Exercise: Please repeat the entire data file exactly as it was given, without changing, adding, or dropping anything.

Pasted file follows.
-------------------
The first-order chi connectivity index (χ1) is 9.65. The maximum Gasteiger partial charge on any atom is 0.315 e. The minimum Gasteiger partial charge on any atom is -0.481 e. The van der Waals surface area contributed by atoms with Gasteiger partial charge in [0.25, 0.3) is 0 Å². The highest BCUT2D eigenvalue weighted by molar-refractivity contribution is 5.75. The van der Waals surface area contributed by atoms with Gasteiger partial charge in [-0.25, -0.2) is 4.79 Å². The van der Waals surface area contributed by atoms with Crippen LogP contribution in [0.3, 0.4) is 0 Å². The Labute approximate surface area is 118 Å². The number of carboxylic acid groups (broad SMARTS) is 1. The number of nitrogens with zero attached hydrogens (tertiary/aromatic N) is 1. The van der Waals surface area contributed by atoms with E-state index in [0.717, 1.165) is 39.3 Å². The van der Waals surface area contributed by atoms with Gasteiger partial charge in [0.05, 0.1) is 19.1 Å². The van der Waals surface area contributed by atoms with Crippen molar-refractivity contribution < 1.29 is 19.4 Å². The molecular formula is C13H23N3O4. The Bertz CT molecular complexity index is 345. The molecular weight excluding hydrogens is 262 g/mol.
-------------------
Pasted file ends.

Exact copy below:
The first-order chi connectivity index (χ1) is 9.65. The maximum Gasteiger partial charge on any atom is 0.315 e. The minimum Gasteiger partial charge on any atom is -0.481 e. The van der Waals surface area contributed by atoms with Gasteiger partial charge in [0.25, 0.3) is 0 Å². The highest BCUT2D eigenvalue weighted by molar-refractivity contribution is 5.75. The van der Waals surface area contributed by atoms with Gasteiger partial charge in [-0.25, -0.2) is 4.79 Å². The van der Waals surface area contributed by atoms with Crippen LogP contribution in [0.3, 0.4) is 0 Å². The Labute approximate surface area is 118 Å². The number of carboxylic acid groups (broad SMARTS) is 1. The number of nitrogens with zero attached hydrogens (tertiary/aromatic N) is 1. The van der Waals surface area contributed by atoms with E-state index in [0.717, 1.165) is 39.3 Å². The van der Waals surface area contributed by atoms with Gasteiger partial charge in [0.05, 0.1) is 19.1 Å². The van der Waals surface area contributed by atoms with Crippen molar-refractivity contribution < 1.29 is 19.4 Å². The molecular formula is C13H23N3O4. The Bertz CT molecular complexity index is 345. The molecular weight excluding hydrogens is 262 g/mol.